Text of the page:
At low speeds any airplane needs the rudder to maintain direction and the ailerons to keep the wings level. That's why you see the pilot jockeying the yoke of an airliner during landing videos. I've not flown a 747 but did manage to finagle some time in a simulator once a long time ago. No expert but I found the technique worked there as well as it worked in the Aztecs and Bonanzas I did fly. I used rudders to maintain my heading during cruise and to coordinate turns. I also found many students did not grasp this though they had private licenses (or more) and even several hundred hours. Like any control, rudders need to be learned. I discovered when I first flew a Piper Cub many many moons ago that I could stick a bank on the airplane and if I didn't coordinate the turn the Cub would not turn so easily. In fact, it seemed to fly straight ahead with a bank on it! That taught me why you use rudders! I had been spoiled by the Cessna 150s I learned on (no criticism of the designers of frise-differential ailerons). An hour of practice banking a plane while trying to keep the nose at one point on the horizon may seem like a pointless exercise but it does ensure you can coordinate turns and tune you into the correlation of ailerons, rudders and elevators. The correct answer to the question would be "As many times as he needs to to coordinate his flight" I'm not being facetious. It depends on the conditions of flight as much as the airplane.


I am not sure about usage during autopilot, but without autopilot, you always keep your feet on the rudder pedals. Depending on the number of engine, it can have an engine configuration where it bias towards one side (as with one engine in front, for say a Cessna 172). To make a coordinated turn, one need the rudder, and to counteract the wind/drift to keep a straight course. So, pretty much always. There are no rudder trim to my knowledge, as the wind is never constant all along a mission, even if following a straight heading the whole time.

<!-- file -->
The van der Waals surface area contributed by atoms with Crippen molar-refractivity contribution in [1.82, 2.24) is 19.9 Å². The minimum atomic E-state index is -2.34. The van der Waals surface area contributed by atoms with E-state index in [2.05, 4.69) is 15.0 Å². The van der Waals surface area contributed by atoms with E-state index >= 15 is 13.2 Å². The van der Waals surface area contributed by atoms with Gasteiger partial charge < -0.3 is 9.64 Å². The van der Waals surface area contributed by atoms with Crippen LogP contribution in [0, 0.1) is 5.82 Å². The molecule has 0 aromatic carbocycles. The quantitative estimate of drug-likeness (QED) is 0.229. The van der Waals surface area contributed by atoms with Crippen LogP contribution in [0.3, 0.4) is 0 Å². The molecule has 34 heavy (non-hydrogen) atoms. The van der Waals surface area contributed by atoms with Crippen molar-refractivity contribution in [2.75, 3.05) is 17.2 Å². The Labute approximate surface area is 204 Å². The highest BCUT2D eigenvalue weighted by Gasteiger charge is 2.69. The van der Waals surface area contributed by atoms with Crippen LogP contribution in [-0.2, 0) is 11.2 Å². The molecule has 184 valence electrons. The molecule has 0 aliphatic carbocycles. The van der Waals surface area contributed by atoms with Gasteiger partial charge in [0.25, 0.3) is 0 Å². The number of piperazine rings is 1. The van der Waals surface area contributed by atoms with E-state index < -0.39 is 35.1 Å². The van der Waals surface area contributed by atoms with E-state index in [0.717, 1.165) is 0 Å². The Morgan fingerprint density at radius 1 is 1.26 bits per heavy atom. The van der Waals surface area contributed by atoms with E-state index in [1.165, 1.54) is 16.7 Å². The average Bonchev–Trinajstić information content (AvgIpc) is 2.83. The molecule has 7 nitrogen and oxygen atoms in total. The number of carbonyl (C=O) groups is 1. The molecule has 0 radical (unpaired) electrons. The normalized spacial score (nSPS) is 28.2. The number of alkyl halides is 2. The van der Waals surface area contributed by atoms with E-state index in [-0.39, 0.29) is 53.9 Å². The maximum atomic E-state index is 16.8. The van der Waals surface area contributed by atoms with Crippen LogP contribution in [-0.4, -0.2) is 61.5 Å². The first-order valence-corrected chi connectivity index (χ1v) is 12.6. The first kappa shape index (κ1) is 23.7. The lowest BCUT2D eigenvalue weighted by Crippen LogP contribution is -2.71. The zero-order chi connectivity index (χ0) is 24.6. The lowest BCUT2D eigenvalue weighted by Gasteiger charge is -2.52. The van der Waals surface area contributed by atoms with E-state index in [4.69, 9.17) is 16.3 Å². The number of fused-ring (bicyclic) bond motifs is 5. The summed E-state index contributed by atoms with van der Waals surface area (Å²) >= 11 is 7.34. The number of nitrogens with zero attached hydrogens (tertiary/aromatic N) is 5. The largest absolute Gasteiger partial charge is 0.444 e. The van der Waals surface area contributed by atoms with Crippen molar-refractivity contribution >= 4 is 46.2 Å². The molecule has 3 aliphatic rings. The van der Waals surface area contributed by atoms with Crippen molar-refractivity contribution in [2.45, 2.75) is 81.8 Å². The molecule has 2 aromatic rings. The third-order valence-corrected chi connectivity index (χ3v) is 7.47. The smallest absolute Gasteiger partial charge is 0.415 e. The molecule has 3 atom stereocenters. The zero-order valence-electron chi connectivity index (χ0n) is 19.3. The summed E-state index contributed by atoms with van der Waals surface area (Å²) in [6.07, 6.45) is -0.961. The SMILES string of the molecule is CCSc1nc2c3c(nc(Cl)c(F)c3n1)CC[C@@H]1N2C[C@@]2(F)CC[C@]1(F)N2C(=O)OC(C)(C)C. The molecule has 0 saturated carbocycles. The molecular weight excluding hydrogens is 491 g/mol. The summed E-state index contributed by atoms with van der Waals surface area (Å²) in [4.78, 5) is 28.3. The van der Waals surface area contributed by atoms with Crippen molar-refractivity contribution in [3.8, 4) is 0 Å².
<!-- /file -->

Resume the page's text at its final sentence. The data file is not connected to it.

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    $\begingroup$ You are correct that you need rudder in a light aircraft to make a coordinated turn when hand flying. However, you are NOT correct in believing that the rudder is used to counteract the wind/drift to keep a straight course. That is accomplished by flying a straight and level heading that will correct for that part of the wind vector blowing you off course. Thus you will not "pretty much always" be using the rudder. $\endgroup$
    – Terry
    Jan 3, 2019 at 5:57
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    $\begingroup$ C172 has a rudder trim tab, but it can't be adjusted in flight. Larger aircraft, like even the C182, do have a pilot rudder trim control. You generally only need to adjust it when changing power levels, to account for variations in left turning tendency. You would still use the rudder pedals to coordinate turns, not trim. Correcting for wind is generally done with a crab at cruise; you would only slip for landing--and some prefer crabbing for that too. $\endgroup$
    – StephenS
    Jan 3, 2019 at 5:58
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    $\begingroup$ Re "You would still use the rudder pedals to coordinate turns, not trim. Correcting for wind is generally done with a crab at cruise; you would only slip for landing--and some prefer crabbing for that too." -- it seems unlikely that OP of this answer appreciates the difference between a crab and a slip, in terms of required rudder usage. $\endgroup$ Jan 29, 2021 at 22:09